The Merchant of Venice (Modern Library Royal Shakespeare Company Series)

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Overview

As the citizens of Venice compete for advantageous marriages, wealth, and status, a moneylender is intent on deadly revenge. Mistrust and resentment thrive in Shakespeare’s dark comedy.

Under the editorial supervision of Jonathan Bate and Eric Rasmussen, two of today’s most accomplished Shakespearean scholars, this Modern Library series incorporates definitive texts and authoritative notes from William Shakespeare: Complete Works. Each play includes an Introduction as well as an...

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The Merchant of Venice (Modern Library Royal Shakespeare Company Series)

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Overview

As the citizens of Venice compete for advantageous marriages, wealth, and status, a moneylender is intent on deadly revenge. Mistrust and resentment thrive in Shakespeare’s dark comedy.

Under the editorial supervision of Jonathan Bate and Eric Rasmussen, two of today’s most accomplished Shakespearean scholars, this Modern Library series incorporates definitive texts and authoritative notes from William Shakespeare: Complete Works. Each play includes an Introduction as well as an overview of Shakespeare’s theatrical career; commentary on past and current productions based on interviews with leading directors, actors, and designers; scene-by-scene analysis; key facts about the work; a chronology of Shakespeare’s life and times; and black-and-white illustrations.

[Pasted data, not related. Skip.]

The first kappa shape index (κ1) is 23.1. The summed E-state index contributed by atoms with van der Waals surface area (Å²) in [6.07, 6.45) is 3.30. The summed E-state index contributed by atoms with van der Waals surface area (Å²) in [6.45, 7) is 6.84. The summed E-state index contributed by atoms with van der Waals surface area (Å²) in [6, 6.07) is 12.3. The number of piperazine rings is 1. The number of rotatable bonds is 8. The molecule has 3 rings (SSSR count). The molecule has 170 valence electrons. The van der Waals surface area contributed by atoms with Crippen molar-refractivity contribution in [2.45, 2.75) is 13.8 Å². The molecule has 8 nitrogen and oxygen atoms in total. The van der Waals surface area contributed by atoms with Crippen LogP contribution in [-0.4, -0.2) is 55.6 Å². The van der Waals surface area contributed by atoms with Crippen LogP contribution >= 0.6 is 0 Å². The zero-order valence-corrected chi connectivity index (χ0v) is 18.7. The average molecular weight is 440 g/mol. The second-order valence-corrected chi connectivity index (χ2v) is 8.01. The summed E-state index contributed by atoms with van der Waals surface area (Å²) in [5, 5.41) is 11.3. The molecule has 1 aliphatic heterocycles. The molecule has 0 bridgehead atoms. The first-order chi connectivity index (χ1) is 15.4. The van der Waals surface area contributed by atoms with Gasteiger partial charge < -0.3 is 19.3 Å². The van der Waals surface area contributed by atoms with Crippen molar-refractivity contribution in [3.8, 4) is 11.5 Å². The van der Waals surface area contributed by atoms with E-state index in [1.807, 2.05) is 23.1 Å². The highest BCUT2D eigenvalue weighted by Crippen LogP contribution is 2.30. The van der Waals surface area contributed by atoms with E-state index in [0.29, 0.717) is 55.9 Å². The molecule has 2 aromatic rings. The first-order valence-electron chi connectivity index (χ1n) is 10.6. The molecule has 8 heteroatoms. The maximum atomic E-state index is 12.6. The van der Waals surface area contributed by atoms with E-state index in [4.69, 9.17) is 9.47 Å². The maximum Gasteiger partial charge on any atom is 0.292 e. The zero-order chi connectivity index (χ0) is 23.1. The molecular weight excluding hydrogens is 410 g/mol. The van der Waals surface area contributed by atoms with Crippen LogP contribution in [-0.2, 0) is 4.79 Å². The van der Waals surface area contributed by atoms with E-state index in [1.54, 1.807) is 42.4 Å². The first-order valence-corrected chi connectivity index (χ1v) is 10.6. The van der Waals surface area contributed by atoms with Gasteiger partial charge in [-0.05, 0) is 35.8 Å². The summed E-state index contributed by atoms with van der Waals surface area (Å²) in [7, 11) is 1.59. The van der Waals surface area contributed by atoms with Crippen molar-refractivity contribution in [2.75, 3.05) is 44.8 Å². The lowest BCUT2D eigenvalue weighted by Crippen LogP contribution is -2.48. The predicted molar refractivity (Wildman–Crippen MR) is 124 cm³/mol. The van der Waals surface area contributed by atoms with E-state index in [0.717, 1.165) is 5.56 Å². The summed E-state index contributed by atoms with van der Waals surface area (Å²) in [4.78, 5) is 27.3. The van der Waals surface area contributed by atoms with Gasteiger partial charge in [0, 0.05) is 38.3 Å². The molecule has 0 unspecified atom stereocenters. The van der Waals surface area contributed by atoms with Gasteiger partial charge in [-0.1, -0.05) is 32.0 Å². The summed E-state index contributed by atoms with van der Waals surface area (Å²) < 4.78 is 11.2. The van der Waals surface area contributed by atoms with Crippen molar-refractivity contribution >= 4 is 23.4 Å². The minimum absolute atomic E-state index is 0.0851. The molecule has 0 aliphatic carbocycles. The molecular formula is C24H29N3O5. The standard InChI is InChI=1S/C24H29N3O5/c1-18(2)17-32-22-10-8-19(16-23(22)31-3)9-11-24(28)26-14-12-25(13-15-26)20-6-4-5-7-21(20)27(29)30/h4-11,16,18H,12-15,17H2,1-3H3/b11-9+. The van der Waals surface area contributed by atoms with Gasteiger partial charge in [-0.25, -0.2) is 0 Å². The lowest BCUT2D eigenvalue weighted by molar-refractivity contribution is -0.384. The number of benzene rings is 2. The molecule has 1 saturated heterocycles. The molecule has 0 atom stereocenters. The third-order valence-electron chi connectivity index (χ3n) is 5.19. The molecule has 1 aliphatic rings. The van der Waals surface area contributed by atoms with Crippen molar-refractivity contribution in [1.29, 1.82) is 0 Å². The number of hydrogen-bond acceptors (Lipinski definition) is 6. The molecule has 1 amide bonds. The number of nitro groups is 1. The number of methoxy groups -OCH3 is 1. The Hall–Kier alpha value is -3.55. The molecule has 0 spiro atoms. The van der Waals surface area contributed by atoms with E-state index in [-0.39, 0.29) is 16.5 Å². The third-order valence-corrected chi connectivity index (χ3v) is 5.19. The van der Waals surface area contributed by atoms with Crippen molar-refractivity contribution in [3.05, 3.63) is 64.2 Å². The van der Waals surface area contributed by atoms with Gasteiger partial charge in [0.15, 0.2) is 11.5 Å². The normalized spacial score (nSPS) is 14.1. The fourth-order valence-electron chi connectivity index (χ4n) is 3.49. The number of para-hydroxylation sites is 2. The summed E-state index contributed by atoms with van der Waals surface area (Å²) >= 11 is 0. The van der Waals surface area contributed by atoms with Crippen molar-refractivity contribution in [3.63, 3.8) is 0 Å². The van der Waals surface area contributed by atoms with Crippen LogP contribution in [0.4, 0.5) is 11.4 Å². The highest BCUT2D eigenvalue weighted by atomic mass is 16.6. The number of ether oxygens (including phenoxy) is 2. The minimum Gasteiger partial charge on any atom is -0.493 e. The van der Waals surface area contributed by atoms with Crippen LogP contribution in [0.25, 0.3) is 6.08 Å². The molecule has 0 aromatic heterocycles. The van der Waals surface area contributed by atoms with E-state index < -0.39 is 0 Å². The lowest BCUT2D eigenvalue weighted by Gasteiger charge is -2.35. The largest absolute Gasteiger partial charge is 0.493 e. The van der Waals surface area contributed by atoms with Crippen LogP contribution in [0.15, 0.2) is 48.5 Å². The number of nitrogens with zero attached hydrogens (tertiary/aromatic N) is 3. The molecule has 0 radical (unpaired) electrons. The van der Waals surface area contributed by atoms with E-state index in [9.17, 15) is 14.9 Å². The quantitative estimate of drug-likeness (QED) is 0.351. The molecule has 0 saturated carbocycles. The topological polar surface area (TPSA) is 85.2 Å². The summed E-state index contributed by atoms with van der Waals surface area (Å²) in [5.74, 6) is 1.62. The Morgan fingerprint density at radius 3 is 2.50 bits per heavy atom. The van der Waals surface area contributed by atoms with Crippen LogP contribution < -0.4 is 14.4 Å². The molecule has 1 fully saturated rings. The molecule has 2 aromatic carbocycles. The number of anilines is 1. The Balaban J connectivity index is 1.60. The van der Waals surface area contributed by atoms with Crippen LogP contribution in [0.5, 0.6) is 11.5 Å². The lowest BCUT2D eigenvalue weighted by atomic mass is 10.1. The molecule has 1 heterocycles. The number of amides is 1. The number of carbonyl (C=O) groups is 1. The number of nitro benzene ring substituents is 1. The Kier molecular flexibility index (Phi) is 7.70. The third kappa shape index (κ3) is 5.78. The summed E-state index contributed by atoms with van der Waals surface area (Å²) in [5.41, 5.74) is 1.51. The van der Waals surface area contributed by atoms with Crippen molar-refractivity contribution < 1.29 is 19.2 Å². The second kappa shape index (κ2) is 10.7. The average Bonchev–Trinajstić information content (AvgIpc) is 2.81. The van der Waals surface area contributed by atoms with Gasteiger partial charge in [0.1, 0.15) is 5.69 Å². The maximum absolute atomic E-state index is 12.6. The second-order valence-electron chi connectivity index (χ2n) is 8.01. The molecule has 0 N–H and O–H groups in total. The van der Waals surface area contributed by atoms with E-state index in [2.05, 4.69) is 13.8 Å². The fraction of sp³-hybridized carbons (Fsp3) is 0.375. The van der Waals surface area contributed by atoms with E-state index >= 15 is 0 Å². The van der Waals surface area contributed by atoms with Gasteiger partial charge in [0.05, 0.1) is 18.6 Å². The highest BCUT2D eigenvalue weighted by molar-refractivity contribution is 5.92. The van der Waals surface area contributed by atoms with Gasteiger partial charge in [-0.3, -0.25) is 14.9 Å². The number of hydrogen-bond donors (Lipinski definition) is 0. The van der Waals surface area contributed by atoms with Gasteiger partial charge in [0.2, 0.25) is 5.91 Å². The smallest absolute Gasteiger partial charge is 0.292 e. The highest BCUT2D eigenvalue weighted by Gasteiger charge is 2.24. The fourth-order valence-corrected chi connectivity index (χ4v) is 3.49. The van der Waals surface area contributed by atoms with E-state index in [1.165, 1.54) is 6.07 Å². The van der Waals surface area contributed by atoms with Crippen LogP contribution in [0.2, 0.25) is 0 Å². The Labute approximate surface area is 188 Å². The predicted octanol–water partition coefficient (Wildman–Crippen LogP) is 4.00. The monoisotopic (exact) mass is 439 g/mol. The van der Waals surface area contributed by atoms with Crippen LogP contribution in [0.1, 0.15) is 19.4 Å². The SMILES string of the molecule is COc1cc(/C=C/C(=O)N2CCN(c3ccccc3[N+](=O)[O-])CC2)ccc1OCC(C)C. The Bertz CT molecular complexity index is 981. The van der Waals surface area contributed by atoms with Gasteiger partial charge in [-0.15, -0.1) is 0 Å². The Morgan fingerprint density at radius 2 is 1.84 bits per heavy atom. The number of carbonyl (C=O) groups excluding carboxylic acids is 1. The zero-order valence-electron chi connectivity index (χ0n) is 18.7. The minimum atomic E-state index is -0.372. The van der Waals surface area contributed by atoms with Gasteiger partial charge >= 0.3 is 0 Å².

Ideal for students, theater professionals, and general readers, these modern and accessible editions from the Royal Shakespeare Company set a new standard in Shakespearean literature for the twenty-first century.

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Product Details

Meet the Author